Sunday, January 31, 2010

Financial Markets Review : US Dollar Strengthens To A 5-Month High

Financial market review - foreign exchange

The euro stayed under downward pressure all week, losing ground against all G10 currencies but the Norwegian krone as pessimism broadened following talk of a possible bailout of Greece by the EU. Risk aversion plays also favoured outflows from high yield and emerging market currencies and helped the US dollar index to strengthen to a 5-month high above 79.0. EUR/USD fell below 1.39 for the first time since July 14 last year. Sterling rose against the euro to 1.1625 before profit taking set in, with participants squaring up ahead of the BoE meeting next week.

Selling euro rallies remains the favourite strategy in global currency markets as Greece struggles to bring speculation to a halt that the EU will eventually have to intervene to restore confidence in the country's public finances. Worries also spread to Portugal and resulted in a sharp rise in CDS spreads and bond yields compared to the German 10y benchmark. Meanwhile, the focus on risk averse strategies is characterised by lower than usual attention for economic data, even though a stronger than expected German IFO confidence survey suggests the economy has started the new year in good shape. German business confidence rose in January to an 18 month high. EUR/CHF fell through 1.47 to a 10- month low in a move that will not go unnoticed at the SNB where the strength of the Swiss franc has triggered intervention in the past to slow franc appreciation and prevent dis-inflationary pressures from gathering momentum. EUR/GBP fell to a 0.8602 low on Thursday as Greek bond spreads rocketed, but the pair reversed back over 0.8650 as GBP/USD caught up with EUR/USD and dropped below 1.61.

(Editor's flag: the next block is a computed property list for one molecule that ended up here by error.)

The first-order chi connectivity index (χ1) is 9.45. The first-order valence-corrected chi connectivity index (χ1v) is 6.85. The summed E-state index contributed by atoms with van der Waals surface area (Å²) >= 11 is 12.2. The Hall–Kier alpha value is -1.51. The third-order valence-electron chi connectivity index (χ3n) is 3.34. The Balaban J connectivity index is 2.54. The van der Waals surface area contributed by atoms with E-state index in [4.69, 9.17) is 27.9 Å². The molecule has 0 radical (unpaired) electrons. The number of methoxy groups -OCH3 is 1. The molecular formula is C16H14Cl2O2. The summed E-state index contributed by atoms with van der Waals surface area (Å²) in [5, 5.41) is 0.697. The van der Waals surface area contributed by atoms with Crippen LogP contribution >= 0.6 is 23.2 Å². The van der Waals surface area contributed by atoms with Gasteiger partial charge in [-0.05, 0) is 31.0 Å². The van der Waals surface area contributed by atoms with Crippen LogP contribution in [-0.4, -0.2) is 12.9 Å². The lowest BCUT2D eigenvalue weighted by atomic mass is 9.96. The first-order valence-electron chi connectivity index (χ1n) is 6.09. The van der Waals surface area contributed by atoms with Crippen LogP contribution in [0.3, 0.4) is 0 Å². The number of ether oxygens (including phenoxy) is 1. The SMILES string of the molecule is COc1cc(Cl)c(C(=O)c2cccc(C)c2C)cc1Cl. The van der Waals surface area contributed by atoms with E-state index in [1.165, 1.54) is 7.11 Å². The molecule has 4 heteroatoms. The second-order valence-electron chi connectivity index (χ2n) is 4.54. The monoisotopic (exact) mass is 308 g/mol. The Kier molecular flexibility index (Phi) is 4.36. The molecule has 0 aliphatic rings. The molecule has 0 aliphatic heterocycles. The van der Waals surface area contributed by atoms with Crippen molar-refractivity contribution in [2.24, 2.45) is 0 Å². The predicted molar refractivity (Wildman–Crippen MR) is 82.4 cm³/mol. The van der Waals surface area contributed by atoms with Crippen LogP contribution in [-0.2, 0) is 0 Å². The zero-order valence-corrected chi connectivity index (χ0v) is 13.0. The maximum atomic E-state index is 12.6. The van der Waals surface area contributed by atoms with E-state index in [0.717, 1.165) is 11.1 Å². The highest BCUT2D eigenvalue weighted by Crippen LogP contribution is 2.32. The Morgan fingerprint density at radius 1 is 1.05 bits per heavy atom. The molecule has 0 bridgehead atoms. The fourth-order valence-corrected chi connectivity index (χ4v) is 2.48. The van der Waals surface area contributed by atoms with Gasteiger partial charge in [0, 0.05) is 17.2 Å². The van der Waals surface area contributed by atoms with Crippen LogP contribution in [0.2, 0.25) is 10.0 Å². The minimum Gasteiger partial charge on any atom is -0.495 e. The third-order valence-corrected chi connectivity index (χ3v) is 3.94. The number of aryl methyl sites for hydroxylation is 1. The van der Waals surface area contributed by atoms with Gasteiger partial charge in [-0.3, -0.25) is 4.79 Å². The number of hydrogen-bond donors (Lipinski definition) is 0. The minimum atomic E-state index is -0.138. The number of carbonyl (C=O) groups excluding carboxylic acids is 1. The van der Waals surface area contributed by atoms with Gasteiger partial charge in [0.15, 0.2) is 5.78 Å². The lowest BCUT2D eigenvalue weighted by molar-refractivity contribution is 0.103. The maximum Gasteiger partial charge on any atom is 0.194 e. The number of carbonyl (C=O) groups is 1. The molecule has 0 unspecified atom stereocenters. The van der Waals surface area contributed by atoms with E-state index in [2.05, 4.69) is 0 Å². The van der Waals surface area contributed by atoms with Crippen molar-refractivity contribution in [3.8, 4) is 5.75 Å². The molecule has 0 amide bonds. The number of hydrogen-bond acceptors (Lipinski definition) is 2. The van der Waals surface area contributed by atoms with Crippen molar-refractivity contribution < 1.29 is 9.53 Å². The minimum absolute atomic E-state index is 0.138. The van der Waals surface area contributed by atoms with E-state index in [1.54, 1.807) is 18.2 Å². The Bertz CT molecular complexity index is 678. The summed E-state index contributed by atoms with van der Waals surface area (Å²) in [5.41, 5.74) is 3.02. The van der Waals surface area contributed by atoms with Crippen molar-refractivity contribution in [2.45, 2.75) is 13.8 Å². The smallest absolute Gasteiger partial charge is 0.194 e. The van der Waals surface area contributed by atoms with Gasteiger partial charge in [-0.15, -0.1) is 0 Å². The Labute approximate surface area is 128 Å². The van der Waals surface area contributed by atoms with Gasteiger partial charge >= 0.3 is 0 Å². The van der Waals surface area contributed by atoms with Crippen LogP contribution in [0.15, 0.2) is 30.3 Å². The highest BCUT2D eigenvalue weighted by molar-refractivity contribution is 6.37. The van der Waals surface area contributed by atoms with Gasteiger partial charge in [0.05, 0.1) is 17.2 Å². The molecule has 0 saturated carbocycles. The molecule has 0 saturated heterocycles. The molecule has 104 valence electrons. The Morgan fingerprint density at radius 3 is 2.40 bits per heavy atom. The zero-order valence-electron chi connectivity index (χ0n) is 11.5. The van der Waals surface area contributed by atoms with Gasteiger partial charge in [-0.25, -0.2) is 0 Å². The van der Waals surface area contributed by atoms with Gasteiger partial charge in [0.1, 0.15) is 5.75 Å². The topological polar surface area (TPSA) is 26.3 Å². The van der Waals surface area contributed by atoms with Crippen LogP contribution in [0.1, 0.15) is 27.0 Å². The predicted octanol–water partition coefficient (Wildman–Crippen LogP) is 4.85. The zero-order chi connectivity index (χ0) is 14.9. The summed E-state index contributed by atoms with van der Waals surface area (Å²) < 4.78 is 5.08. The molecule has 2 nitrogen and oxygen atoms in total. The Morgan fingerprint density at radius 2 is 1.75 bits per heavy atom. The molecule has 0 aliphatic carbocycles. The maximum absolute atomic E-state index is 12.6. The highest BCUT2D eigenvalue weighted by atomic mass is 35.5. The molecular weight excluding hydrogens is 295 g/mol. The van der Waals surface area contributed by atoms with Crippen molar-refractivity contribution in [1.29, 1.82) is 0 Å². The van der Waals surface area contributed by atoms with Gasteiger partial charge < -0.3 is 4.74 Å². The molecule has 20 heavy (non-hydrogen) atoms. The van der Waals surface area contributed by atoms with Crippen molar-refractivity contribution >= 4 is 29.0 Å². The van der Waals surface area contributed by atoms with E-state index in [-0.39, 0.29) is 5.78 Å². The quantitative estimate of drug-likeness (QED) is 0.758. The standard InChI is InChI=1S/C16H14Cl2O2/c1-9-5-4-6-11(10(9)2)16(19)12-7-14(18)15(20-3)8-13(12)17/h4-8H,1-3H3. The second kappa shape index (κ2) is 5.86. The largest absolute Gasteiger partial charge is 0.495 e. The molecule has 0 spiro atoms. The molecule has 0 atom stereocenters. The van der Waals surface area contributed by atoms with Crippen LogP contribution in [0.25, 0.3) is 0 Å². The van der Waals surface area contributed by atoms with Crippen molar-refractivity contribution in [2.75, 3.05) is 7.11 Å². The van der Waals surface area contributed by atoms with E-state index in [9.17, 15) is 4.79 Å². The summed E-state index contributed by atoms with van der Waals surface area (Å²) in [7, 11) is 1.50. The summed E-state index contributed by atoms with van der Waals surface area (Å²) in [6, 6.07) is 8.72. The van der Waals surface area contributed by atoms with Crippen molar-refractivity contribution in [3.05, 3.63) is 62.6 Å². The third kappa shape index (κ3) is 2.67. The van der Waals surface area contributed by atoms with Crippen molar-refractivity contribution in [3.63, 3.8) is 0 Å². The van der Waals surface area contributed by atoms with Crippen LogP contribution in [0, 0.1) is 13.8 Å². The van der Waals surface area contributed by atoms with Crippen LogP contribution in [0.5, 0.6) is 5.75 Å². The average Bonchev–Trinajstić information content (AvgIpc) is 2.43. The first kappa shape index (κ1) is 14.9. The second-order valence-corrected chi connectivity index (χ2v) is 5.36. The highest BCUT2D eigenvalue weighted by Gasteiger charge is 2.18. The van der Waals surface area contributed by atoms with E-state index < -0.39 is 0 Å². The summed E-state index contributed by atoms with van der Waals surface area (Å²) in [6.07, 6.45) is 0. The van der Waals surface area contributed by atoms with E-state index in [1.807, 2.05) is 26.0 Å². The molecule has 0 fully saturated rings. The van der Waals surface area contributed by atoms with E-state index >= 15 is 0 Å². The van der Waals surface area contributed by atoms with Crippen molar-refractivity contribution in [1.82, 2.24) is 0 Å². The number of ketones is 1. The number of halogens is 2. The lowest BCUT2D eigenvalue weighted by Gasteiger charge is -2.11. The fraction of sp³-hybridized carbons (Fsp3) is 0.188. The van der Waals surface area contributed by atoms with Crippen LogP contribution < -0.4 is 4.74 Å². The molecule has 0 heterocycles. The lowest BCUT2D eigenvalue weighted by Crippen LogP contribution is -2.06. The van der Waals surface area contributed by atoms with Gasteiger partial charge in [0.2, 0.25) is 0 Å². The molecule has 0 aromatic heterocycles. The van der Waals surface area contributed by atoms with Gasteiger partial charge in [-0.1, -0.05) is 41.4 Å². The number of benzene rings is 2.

Weak UK Q4 GDP data only caused a knee-jerk selling in GBP on Tuesday as heavy dividend related GBP/ USD buying by oil major BP supported corporate demand. The UK economy limped out of recession in Q4, registering feeble 0.1% q/q growth, below the 0.4% consensus forecast. With corporate buying fading by the end of the week and S&P issuing a pessimistic report on the UK, most GBP crosses turned south led by GBP/USD. The USD also attracted inflows after it emerged that FOMC member Hoenig had voted against keeping expectations in Wednesday's statement that interest rates will stay low for an 'extended period'. In addition, the USD was supported by falling equity markets and associated safe haven flows, and the report of a 5.7% annualised increase in US Q4 GDP. This topped the 4% consensus.